What is a Trust – that is the Question?

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One of the questions we are often asked at Swansea Legal Solutions is what is a trust? A trust is a legal arrangement where nominated people hold and manage assets on behalf of another person or persons.

A trust , which will have a single or multiple beneficiaries, is when one person allocates assets (money, possessions, and property) to another person or persons to look after to benefit a third person.

Roles within a Trust

When making a trust for estate planning purposes, there are several roles as follows:

  • The settlor is the person who creates the trust
  • The beneficiary is the person/people that the trust is made for and the assets of the trust are held within the trust for the beneficiary’s benefit
  • The trustee is the person who is responsible for the assets of the trust. This person is granted ownership of the trust assets, which includes buying, selling and investing them

When assets are put into a trust, this means the settlor no longer own them.

Benefits of a Trust

When you set up a trust, you can choose how it is administered. The trust agreement will state what happens with any cash, property, or investments in the trust. A trustee has a legal obligation to care for and manage your estate on behalf of the beneficiaries.

A trust is beneficial if you want to leave assets to a beneficiary until they reach adulthood. For example, you may want your children to have access once they are sufficiently mature to manage the assets themselves. It can also help to reduce your Inheritance tax bill, although the law in this area is complex and you should always seek professional advice.

You can find out more about valuing your estate for Inheritance Tax and reporting its value on the government website here.

Types of Trust

The different types of trusts within the estate planning process which means you need professional advice on how to best structure a trust according to your personal circumstances. Basic trusts will have minimal costs, whereas a more complex trust may be more expensive. That’s why, if you are setting up a trust, you should speak to a professional to get advice on how to do this and so you can understand the associated tax consequences.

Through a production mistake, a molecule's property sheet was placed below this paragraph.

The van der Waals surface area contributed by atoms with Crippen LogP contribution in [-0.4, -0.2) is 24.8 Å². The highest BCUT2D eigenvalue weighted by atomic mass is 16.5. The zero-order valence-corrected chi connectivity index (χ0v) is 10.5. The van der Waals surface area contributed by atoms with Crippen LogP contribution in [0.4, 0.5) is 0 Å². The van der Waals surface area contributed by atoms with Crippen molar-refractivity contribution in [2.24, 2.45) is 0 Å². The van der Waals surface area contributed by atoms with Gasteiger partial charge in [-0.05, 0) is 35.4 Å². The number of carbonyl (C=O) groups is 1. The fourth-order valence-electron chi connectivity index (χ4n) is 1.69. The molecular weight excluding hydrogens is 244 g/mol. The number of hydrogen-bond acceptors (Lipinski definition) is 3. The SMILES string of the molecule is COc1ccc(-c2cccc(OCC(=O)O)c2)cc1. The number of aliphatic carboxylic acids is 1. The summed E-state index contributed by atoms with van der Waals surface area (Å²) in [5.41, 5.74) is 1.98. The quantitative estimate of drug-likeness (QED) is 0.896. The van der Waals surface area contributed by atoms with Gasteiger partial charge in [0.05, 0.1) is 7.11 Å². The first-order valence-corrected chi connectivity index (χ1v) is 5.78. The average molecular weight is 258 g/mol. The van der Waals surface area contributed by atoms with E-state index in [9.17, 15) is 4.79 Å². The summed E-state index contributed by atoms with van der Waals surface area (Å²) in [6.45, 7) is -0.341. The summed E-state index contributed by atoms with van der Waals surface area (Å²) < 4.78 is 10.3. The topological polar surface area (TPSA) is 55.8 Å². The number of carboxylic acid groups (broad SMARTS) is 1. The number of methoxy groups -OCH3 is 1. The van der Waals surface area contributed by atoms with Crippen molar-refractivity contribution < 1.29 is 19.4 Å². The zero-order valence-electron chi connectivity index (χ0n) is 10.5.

The most common trust types include:

  •  Discretionary trust – this trust means that the trustees have the final say in how the assets subjected to the trust are distributed to the beneficiaries you have named in the trust. This trust is very common as it provides protection to prevent beneficiaries inheriting money too quickly, or at an inappropriate time, and can provide a degree of tax mitigation.
  • Bare trust – this is the easiest and simplest trust. Any beneficiaries will be able to gain access to the assets within the trust once they reach the legal age of 18 in England and Wales. The beneficiary must also be deemed mentally capable, meaning this is not a correct trust for a vulnerable person.
  •  Life Interest trust – as stated in the name, the beneficiary is entitled to income arising from the investments in this type of trust, or to live in property held by the trust but they cannot access the property, investments, or cash that are generating income without the authority of the trustees.
  • Vulnerable person trust – this is a trust for a bereaved child (i.e. one created under the will or intestacy of a deceased parent) or disabled person can get special tax treatment. If the only beneficiary is a vulnerable person, they usually pay less tax.

If you would like to speak to a professional about setting up a trust, get in touch with Swansea Legal Solutions today on 01792 420844 or you can read more about our estate planning services here.